Instagram-official is the new Facebook-official

In 2018, Instagram was far more popular among adolescents and young adults in western societies than any other social media site (11). Compared to generally text-based Facebook or Twitter, Instagram offers a very clear and easy way of sharing information with pictures, videos, and GIFs, which seems to be much more relevant to young users nowadays (12). Of course, the fact that their grandma will probably not leave inappropriate comments below their posts (like she already does on Facebook) or watch their latest Instastory, can be a contributing factor as well. Consequently, romantic relationship-related content is moved from Facebook to Instagram. Today, if a couple decides to become “official” in the virtual space, they are more likely to announce it with a dyadic picture (maybe accompanied with a common hashtag) rather than a relationship status-update on Facebook. Furthermore, they will feature details about their relationship mostly on Instagram. Therefore, if we are interested in the interactions between relational factors and social media activity, it is appropriate to turn our attention to Instagram. For instance, signalling theory (which is basically a concept in evolutionary biology examining communication between individuals) is a useful tool to investigate these issues (13). Signals can be defined as guidelines to understand other people and according to the eminent media researcher, Judith Donath, this theoretical context is adequate to analyse online activity (14). As she argues, SNS profiles and activity in general can be defined as signals (15). The way we for example appear on Instagram is full of signalling: how we introduce ourselves, how many and what kind of pictures we feature, who we follow, and so on. Moreover, when it comes to relationships, it is also a signal on how we present that we have someone special in our life. As Donath asserts, online communication can easily falsify but more importantly, it can also be shaped by offline circumstances. According to a recent study, online activity can differ depending on such relational circumstances like a beginning of a new relationship or a break-up (16).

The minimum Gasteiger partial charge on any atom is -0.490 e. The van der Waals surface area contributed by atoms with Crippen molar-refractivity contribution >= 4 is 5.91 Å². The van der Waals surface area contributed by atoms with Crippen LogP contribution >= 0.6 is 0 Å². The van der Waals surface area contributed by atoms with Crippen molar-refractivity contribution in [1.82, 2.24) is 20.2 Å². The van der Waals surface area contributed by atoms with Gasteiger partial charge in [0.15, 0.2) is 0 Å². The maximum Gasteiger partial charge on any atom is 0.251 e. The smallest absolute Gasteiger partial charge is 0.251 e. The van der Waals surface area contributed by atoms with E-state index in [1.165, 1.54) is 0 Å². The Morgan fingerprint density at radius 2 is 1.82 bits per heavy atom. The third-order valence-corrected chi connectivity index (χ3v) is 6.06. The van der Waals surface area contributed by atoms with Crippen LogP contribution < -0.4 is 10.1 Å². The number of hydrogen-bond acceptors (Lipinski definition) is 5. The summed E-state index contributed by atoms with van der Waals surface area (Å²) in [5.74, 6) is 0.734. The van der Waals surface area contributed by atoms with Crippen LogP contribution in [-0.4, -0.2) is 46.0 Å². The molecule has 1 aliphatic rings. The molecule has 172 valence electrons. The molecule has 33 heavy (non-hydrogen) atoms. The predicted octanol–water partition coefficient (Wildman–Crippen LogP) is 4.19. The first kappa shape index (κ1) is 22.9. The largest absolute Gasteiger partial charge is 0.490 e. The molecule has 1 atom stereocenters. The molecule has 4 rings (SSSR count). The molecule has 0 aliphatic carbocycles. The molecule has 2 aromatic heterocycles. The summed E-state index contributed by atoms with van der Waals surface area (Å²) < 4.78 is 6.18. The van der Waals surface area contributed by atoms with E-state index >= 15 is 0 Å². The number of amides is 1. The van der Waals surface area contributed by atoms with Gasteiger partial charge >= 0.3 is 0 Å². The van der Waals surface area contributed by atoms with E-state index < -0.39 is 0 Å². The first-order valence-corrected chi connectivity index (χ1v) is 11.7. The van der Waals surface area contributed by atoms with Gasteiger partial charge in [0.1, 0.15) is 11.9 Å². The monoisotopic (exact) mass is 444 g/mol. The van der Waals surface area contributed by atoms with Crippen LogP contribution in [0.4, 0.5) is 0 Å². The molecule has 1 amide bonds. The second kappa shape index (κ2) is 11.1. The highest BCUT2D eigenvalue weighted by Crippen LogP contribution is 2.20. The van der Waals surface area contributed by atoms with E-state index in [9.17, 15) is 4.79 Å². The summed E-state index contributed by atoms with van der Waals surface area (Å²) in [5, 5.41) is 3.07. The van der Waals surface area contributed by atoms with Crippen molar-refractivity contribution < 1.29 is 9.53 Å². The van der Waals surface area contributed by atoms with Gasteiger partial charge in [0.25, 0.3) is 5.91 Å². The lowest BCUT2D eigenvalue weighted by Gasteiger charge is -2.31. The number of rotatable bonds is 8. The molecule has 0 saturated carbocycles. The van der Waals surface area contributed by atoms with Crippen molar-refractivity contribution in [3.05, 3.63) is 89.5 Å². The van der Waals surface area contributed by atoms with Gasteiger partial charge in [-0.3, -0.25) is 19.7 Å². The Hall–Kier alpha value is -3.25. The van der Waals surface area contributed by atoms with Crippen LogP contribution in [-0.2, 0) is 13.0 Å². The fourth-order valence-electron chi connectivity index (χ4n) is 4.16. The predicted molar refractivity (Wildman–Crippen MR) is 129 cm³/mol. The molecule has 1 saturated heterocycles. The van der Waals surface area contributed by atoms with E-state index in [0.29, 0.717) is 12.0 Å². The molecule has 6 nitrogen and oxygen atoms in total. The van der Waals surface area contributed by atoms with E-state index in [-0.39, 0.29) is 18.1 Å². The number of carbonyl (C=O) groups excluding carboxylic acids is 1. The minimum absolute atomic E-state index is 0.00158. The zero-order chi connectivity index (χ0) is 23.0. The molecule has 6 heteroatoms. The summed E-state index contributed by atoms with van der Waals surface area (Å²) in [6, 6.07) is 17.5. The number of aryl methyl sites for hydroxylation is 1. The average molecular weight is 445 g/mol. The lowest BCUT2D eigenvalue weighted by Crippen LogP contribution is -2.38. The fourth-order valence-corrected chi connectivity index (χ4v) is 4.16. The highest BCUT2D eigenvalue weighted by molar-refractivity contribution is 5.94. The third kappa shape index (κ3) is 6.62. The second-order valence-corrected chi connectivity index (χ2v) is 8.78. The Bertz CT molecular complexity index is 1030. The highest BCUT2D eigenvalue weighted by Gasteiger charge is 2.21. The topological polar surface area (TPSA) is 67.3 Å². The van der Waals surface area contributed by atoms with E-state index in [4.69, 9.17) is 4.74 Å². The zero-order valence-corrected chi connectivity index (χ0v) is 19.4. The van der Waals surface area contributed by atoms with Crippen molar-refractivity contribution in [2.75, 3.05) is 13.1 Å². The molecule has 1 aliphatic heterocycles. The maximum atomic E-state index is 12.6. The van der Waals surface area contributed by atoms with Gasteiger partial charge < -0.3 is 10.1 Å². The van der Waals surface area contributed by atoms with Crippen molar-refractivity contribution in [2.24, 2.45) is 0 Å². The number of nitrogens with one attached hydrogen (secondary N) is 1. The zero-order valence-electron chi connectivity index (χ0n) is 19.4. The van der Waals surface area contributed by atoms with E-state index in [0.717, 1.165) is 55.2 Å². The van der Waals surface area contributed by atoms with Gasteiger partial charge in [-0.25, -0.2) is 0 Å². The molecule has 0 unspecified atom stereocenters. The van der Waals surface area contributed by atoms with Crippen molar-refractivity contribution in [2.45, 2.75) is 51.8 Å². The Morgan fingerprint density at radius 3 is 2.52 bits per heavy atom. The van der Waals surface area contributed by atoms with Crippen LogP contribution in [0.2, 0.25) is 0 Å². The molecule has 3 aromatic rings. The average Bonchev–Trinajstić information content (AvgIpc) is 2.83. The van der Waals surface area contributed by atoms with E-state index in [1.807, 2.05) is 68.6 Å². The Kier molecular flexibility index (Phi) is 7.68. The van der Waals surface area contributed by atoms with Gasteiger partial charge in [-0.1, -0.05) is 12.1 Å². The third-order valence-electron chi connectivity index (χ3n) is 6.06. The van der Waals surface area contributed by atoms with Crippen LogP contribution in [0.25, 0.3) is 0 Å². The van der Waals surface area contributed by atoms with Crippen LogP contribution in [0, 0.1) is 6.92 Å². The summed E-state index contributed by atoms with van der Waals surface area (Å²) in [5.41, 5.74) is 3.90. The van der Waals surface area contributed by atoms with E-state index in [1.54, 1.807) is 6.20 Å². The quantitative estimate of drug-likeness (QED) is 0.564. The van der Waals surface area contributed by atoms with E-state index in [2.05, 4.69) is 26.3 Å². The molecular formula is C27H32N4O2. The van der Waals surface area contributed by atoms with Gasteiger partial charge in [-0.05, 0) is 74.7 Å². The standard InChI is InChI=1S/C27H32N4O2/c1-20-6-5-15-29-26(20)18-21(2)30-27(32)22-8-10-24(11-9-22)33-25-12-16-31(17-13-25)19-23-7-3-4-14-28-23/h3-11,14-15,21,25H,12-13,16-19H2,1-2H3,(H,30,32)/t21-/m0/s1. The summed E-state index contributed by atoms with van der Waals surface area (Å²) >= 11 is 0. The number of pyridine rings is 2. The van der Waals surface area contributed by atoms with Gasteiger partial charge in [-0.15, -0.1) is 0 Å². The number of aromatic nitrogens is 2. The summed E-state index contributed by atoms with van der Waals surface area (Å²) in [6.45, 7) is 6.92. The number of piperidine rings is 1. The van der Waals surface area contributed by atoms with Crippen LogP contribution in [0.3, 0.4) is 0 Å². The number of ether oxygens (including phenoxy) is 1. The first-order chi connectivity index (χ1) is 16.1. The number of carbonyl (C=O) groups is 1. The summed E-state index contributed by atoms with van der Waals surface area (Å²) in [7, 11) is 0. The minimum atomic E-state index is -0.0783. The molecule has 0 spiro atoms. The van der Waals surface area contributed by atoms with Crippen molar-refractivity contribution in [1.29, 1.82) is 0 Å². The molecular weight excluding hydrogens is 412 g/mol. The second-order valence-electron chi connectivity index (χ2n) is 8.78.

#HeartBreak in the Digital Age – The Role of Social Media after a Break-up 

Even when happily ever after is not an option anymore and the relationship ends, we have to deal with a lot of social media-related questions. For example, we have to deal with the crucial dilemma of our age: what do we do with the entire digital history of our relationship? Facebook status-updates, dozens of pictures and videos on Instagram, endless chat conversations with the ex. What are the rules of breaking-up in the online space? Wiping out every trace of our previous significant other until the very last #RelationshipGoals hashtag? Or should we let some digital memories survive the relationship? Fortunately, researchers were interested in these questions too. A study found that at the end of a relationship social media gets a new function: the opportunity to monitor the previous partner’s online activity (17). “When was he or she online last time? Did he or she post something that implies that he or she is over me?” If the break-up would not be painful enough, we can escalate our suffering by checking the ex’s profile multiple times a day. But monitoring is not the only function that social media offers us. Even when we do not communicate offline nor online directly, with the assistance of Facebook or Instagram we can easily tell our ex-partner what a great time we are having alone (18, 19). Younger people prefer to create content that is at times only meaningful to certain people and this is even more typical in the case of a break-up (20). Posts are addressed indirectly to the ex, for example taking an attractive selfie to pretend to be fine. After a break-up it is also crucial to restore our identity and self-esteem, therefore receiving more and more positive reactions to the featured posts may serve as an important coping strategy. Perhaps this is why a study found that increased activity on Instagram – e. g. selfies, party-pictures and more time spent browsing in general – can be observed in such periods (16).